What Is A Road Roller?
What Is A Road Roller?
A road roller, also known as a steamroller or simply a roller, is a heavy engineering vehicle used to compact soil, gravel, and asphalt during the construction of roads.
It typically consists of one or more cylindrical steel drums which are powered by an internal combustion engine.
Rollers may be single drum rollers or tandem rollers, and come in many sizes ranging from small sidewalk machines weighing 100 lbs to large industrial machines weighing up to 40 tons.
The roller applies pressure onto the surface being rolled on and compacts the material together forming a smooth surface for road traffic.
What Does A Road Roller Do?
A road roller is a heavy machine used to compact soil, gravel, concrete and asphalt surfaces to form roads.
It is typically made up of a heavy steel frame that supports an engine which powers a pair of tandem smooth or ridged drums.
The drums work together to evenly compress the surface being worked on, and are capable of making small bumps and irregularities in the pavement disappear.
Road rollers are also used for other tasks such as creating sports fields, laying paths for parking lots and driveways, railroad track construction as well as airfield construction.
What Is The Difference Between A Steam Roller And A Road Roller?
A steamroller is a type of heavy machinery used to level surfaces like roads and airfields, usually propelled by a steam engine.
It consists of smooth wheeled driving wheels and a large cylinder or drum instead of the traction engine’s front wheels and axle.
The weight and size of the vehicle along with its rollers combine to create the flattening action.
Most steamrollers are designed similar to traction engines, but they differ in that the main roller takes the place of the wheels and axle on traction engines.
Steamroller is also sometimes used as an umbrella term for all types of road rollers, regardless of their power source.
What Are The Types Of Road Rollers?
There are various types of rollers used for compaction work, the selection depending on the job and material to be compressed.
These include Smooth Wheeled Rollers, Single Drum Rollers, Double Drum Rollers, Vibratory Rollers, Sheepsfoot Rollers, Pneumatic Rollers, Grid Rollers and Cylindrical Rollers.
- Smooth Wheeled Rollers consist of one steel drum in front and one or two at the back, mainly used on soils that do not require much pressure for compaction such as gravel, asphalt and crushed rock.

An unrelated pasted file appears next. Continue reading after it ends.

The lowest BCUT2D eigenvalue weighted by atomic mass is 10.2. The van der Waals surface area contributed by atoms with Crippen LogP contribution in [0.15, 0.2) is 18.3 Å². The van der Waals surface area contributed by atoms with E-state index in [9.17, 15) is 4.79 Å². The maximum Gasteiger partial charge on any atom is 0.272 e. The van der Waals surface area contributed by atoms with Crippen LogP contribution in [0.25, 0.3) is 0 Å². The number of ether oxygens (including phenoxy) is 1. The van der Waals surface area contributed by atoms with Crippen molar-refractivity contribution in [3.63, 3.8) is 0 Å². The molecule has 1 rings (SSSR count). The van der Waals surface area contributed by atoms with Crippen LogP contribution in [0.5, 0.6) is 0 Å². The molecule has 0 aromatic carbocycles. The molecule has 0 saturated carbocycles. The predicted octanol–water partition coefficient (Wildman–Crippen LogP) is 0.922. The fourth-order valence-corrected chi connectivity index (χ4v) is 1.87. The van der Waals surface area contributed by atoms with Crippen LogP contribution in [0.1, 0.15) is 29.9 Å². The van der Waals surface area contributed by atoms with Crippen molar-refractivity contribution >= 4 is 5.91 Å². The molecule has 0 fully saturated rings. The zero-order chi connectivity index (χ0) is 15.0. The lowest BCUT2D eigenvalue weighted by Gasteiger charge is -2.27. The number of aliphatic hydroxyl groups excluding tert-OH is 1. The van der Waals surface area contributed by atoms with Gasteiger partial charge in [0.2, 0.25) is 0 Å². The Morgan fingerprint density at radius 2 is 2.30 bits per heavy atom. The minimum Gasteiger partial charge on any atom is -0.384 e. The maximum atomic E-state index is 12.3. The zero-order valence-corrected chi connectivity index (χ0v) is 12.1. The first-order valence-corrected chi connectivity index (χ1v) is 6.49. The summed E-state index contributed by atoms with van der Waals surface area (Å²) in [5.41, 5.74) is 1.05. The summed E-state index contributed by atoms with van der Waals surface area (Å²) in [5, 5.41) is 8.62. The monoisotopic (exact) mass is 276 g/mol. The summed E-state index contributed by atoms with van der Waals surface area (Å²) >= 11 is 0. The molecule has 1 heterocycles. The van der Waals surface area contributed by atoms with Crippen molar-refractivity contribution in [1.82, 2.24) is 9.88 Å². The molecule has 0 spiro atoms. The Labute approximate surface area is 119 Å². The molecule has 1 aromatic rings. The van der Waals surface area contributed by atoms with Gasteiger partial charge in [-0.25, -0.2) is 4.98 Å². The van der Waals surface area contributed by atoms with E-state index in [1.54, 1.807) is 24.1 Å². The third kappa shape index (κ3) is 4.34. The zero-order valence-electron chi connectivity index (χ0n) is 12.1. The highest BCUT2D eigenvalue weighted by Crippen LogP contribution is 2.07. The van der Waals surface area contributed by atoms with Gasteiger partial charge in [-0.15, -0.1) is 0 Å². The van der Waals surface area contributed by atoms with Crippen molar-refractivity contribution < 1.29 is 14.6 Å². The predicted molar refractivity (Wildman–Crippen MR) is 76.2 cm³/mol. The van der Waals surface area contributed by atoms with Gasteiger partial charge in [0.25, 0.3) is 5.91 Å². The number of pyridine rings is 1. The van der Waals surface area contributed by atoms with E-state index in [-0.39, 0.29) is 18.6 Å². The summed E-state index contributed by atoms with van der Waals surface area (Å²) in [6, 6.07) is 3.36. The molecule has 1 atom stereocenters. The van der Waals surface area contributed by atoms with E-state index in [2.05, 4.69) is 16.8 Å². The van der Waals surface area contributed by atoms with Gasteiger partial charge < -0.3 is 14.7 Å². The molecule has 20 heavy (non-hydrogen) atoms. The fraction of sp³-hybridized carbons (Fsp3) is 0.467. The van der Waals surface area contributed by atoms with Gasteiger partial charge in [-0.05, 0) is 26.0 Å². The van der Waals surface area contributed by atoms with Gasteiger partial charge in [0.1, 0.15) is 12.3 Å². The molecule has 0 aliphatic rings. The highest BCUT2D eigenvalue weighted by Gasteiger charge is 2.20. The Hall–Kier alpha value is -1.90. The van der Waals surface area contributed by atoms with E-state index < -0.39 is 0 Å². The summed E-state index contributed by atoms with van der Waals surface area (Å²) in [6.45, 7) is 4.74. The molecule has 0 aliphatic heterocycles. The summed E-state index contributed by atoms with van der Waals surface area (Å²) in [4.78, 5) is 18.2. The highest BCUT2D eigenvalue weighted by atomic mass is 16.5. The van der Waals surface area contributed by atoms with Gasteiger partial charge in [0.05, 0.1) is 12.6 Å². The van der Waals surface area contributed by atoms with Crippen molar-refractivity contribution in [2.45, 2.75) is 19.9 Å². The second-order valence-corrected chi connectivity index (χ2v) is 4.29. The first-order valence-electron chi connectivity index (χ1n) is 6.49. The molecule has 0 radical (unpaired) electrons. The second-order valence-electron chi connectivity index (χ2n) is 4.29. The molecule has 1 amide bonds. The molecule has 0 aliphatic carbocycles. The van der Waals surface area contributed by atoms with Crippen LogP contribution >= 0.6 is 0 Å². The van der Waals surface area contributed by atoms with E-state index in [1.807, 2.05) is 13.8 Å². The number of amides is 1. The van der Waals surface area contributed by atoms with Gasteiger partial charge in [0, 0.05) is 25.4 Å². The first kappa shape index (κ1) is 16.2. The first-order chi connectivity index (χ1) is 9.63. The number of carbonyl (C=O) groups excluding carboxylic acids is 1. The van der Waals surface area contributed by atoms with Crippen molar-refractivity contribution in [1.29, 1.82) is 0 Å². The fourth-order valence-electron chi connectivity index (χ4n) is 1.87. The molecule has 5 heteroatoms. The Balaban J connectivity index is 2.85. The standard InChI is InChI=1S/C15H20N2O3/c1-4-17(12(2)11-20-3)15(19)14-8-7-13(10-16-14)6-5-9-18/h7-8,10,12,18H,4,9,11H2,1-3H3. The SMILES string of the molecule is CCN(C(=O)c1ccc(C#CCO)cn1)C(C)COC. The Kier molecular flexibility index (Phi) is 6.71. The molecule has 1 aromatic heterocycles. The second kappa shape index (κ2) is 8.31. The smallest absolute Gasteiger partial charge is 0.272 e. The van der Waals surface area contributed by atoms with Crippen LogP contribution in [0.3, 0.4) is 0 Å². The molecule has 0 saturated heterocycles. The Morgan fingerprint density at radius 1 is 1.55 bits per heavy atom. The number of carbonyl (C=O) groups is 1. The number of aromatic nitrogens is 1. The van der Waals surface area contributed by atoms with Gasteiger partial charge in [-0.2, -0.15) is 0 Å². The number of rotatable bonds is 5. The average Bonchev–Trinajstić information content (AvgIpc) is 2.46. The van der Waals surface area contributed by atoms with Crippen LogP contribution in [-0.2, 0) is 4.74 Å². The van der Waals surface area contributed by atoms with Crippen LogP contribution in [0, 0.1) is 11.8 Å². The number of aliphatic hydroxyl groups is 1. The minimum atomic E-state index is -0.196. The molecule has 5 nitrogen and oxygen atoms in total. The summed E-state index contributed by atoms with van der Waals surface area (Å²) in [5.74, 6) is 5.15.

- Single Drum rollers are small in size making them suitable for confined spaces and ideal for providing foundations or paving roads and sidewalks.
- Double drum rollers feature one steel drum at the front and another at the back; they have the ability to flatten a large area quickly.
- Vibratory rollers possess an internal eccentric shaft which causes them to vibrate while compacting surfaces.
- Sheepsfoot Rollers contain a steel drum with circular or rectangular shaped protrusions making them perfect for cohesive or fine-grained soils such as clay soil in road construction projects.
- Pneumatic Tyre Roller consists of two or more rows of four to six closely spaced tyres attached to it; this is ride-on roller equipment.
- Grid rollers’ cylindrical surface is made up of heavy steel bars forming a mesh with square gaps; they are best utilized in weathered rock or well graded coarse soils compaction work.
- Lastly Cylindrical Roller is a walk-behind roller pushed by an operator although sometimes it can be powered by engines too.
How Does A Vibrating Road Roller Work?
Vibratory rollers create vibrations by filling the drum with basalt. As the drum rotates, the basalt collides against its walls, resulting in vibration of varying intensities.
This can be further intensified through the addition of heavier basalt inside the drum. Additionally, weights attached to a motor shaft housed within the drum can also generate vibrancy.
For greater maneuverability across uneven surfaces, vibratory rollers feature wheels that enable vertical movement as well.
A driver sits in a cabin and operates all control functions for operating the roller. The engine may be positioned at either end of it.
Does Road Roller Have Brakes?
Road rollers nowadays usually lack brakes. Instead, their clutch systems have been modified with friction or reverse rotating clutches; the latter involves a clutch plate that rotates in the opposite direction of the other clutch plate and provides braking for the machine roller.
Additionally, they contain an electro-magnetic clutch system which operates electrically but transmits torque mechanically.
When activated, current flows through the electromagnet creating a magnetic field which magnetizes the rotor portion of the clutch and attracts the armature.
This sets up a frictional force at contact, resulting in a quick load acceleration to match the speed of its rotor and engaging both the armature and output hub of said clutch.
How Do Road Rollers Move?
The road rollers move slowly to ensure that the newly-laid tarmac is compressed correctly, transforming it into a unified and stable aggregate without any air pockets.
This makes it waterproof and provides adequate resistance against traffic and weather conditions.
Porousness to water, especially during frosty winter temperatures, can lead to failure, as any water able to penetrate the surface will freeze and expand, producing fissures and splitting the new material from the original foundation.